The GiGis are the Florida Studio Theatre’s latest cabaret production. We’re talking a touring trio of female vocalists. The hits they sing cluster in the 1950s and ’60s, though the GiGis reach as far back as the Andrews Sisters and as far ahead as Adele.
They’re a quintessential American girl group — or one flavor of girl group, anyway. The GiGis’ revue is big on harmonies, not so big on Phil Specter’s wall-of-sound legacy. (All those early 1960s hits where female vocals and dense instrumentation hit you like a tsunami.) Here, the harmonized vocals always stand out. The Beach Boys are the closest male equivalents I can think of. Although nobody would call them a guy group.
No anger, no agony. The GiGis’ songs are sweet slices from the pop culture dessert menu. As an added bonus, they’re chockfull of useful advice. These tunes offer meditations on testing the strength of a relationship, (Betty Everett’s “It’s in His Kiss”), highway safety (The Shangri-Las’ “Leader of the Pack”), stress reduction (The Go-Gos’ “Vacation”), military discipline (The Andrews Sisters’ “Boogie Woogie Bugle Boy”), and stoic acceptance of life’s vicissitudes (The Shirelles’ “Mama Said”). Pianist Tom Casey gets to do a Jerry Lee Lewis imitation in a blazing rendition of “Great Balls of Fire.” All three singers get to do a Tina Turner imitation — “Proud Mary,” what else? Three Tina Turners. Imagine.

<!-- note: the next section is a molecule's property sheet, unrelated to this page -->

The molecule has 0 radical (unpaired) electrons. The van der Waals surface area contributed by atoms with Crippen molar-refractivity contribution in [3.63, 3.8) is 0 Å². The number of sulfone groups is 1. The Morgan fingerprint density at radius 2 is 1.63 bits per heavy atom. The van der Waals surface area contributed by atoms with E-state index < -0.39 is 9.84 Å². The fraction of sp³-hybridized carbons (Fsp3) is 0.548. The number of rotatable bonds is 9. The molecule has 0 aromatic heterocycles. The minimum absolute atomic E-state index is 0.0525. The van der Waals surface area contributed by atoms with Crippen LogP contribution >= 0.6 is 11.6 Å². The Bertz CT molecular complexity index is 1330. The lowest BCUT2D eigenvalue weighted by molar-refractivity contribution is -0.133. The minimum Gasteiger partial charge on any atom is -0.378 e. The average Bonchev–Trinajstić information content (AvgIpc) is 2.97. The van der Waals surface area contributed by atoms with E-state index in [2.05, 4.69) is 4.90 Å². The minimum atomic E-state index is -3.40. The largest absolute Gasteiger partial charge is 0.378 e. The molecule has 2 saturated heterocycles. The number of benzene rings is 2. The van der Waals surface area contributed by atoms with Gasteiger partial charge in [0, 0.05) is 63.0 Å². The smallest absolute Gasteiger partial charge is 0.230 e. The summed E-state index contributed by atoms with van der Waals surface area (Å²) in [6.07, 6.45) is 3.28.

The trio responsible is actually a quintet with different line-ups for different performances. (Lauren Anselm, Brittany Cheek and Safia Hudson took the stage on the night of my review.) Three fine singers, who deliver fine harmonies. It’s a high grading curve, but Hudson stands out. Not only a great voice — she makes the rafters shake. Casey’s an excellent pop pianist; his motorcycle imitation is also first rate.
These musicians get the audience moving with sing-alongs and hand gestures. (With the exception of critics. Critics don’t do hand gestures.) A woman from New Jersey is supposedly drafted when one singer goes on a spa date. While not a show biz professional, she was not-too-shabby doing the routines from The Supremes “Stop in the Name of Love.”
The energy driving the revue is nostalgia, of course. The audience (mostly baby boomers) enjoys hearing the songs. More than that: they enjoy hearing them again — including hits that came out before they were born. Makes sense, if you think about it. The swing hits of the 1940s and early ’50s filled the dials when boomers were growing up. So, yes, most of these ears have heard “Boogie Woogie Bugle Boy.” Whether they’ve heard of Taylor Swift is another question entirely.
It’s a fun show and sweet as pie. Expect light banter and good-natured audience interaction. Don’t expect a musical history lesson, a complicated backstory of the band’s inner conflicts, a feminist subtext or, for that matter, any subtext. Sweet’s pretty much the only flavor you’ll taste.
This is musical dessert; what did you expect?